I thank the hon. Gentleman for that intervention. He makes an important point. The continuation of three systems will be a ball and chain on the new agency. We have heard from the Secretary of State and from the hon. Member for Barnsley, West and Penistone about the aspirations for a change of culture, but the ball and chain effect of those old systems will be a serious problem for the new agency to tackle.
There are IT problems and questions about the administrative competence of the organisation. Furthermore, when the CSA was established and again when the 2001 reforms were implemented in 2003, there was over-optimism about how quickly things could change. We have to counter those problems, especially given the fact that in the 1.4 million cases being handled by the CSA, only 455,000 of the 750,000 non-resident parents liable for maintenance actually pay anything. I am deeply concerned that the mistakes may be repeated in the new system, so I counsel the House that the reforms are doomed to failure in meeting the aspirations that have been set out unless there is a rapid change of course to address some of the administrative problems.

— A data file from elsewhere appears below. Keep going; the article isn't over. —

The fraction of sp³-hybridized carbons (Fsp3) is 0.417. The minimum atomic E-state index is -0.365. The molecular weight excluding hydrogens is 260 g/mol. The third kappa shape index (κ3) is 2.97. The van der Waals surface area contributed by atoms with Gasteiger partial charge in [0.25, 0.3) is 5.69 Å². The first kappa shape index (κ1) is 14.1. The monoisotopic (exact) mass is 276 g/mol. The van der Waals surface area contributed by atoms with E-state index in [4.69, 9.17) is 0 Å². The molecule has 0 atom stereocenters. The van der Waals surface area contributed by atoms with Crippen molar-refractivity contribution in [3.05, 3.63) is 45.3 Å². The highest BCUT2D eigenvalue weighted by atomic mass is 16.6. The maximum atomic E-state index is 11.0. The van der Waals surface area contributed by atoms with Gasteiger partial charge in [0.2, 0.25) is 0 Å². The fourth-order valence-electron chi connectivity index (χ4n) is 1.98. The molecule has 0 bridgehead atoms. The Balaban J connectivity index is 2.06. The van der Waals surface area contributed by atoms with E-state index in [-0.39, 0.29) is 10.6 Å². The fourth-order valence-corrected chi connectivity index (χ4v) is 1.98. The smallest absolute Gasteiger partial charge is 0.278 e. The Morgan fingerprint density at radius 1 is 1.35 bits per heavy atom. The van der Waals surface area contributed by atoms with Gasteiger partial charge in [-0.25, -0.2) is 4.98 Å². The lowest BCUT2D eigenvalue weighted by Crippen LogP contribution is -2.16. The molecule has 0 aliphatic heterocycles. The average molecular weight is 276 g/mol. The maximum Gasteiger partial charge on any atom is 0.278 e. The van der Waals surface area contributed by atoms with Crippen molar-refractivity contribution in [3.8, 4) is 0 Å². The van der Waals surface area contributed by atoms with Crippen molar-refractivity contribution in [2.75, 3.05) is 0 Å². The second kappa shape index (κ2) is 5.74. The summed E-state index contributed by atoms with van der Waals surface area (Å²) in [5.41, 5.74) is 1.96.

Both the Government and the Conservatives made the point that many of the CSA staff are hard working and have a sense of commitment. I associate myself with those remarks. A large number of the staff are trying their best in incredibly difficult circumstances, not least those imposed on them by the system—for example, the phone and IT systems. However, the Secretary of State's justified praise for many CSA staff needs to be put into the context of the Government's plans for significant staffing reductions at the agency. By March 2008, over an 18-month period, there will be a staff reduction of 20 per cent. About 2,000 staff will be taken away from the CSA at a time when I and, I hope, the whole House, would have expected a real effort to be made. To refer to the point made by Mr. Weir, if we are to clear the backlog of cases and get the new agency off to a good start, such a dramatic cut in staff is completely the wrong approach.